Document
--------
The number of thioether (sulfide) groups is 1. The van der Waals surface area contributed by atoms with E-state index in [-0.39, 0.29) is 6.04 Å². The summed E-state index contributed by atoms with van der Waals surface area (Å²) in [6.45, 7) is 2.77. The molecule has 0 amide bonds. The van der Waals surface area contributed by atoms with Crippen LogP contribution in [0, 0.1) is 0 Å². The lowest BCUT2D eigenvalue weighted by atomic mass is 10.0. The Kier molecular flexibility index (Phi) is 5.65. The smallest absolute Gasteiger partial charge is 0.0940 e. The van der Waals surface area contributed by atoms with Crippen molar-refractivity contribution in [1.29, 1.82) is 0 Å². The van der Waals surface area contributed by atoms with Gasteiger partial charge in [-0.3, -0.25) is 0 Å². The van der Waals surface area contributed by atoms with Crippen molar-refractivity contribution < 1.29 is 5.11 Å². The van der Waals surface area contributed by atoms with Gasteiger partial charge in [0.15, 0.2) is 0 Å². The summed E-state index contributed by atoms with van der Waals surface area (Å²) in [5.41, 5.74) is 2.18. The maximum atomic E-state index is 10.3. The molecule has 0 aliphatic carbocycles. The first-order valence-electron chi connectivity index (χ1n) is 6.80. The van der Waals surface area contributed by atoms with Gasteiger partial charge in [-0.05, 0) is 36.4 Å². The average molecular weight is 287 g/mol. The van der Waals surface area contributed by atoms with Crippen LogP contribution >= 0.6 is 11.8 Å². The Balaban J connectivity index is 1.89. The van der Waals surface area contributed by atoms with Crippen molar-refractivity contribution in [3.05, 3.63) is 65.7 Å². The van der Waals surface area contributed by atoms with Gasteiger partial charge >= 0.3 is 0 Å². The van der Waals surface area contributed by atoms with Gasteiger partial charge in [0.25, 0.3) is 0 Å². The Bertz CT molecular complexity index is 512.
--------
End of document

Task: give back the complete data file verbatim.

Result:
The number of thioether (sulfide) groups is 1. The van der Waals surface area contributed by atoms with E-state index in [-0.39, 0.29) is 6.04 Å². The summed E-state index contributed by atoms with van der Waals surface area (Å²) in [6.45, 7) is 2.77. The molecule has 0 amide bonds. The van der Waals surface area contributed by atoms with Crippen LogP contribution in [0, 0.1) is 0 Å². The lowest BCUT2D eigenvalue weighted by atomic mass is 10.0. The Kier molecular flexibility index (Phi) is 5.65. The smallest absolute Gasteiger partial charge is 0.0940 e. The van der Waals surface area contributed by atoms with Crippen molar-refractivity contribution in [1.29, 1.82) is 0 Å². The van der Waals surface area contributed by atoms with Gasteiger partial charge in [-0.3, -0.25) is 0 Å². The van der Waals surface area contributed by atoms with Crippen molar-refractivity contribution < 1.29 is 5.11 Å². The van der Waals surface area contributed by atoms with Gasteiger partial charge in [0.15, 0.2) is 0 Å². The summed E-state index contributed by atoms with van der Waals surface area (Å²) in [5.41, 5.74) is 2.18. The maximum atomic E-state index is 10.3. The molecule has 0 aliphatic carbocycles. The first-order valence-electron chi connectivity index (χ1n) is 6.80. The van der Waals surface area contributed by atoms with Gasteiger partial charge in [-0.05, 0) is 36.4 Å². The average molecular weight is 287 g/mol. The van der Waals surface area contributed by atoms with Crippen LogP contribution >= 0.6 is 11.8 Å². The Balaban J connectivity index is 1.89. The van der Waals surface area contributed by atoms with Crippen molar-refractivity contribution in [3.05, 3.63) is 65.7 Å². The van der Waals surface area contributed by atoms with Gasteiger partial charge >= 0.3 is 0 Å². The van der Waals surface area contributed by atoms with Gasteiger partial charge in [0.25, 0.3) is 0 Å². The Bertz CT molecular complexity index is 512.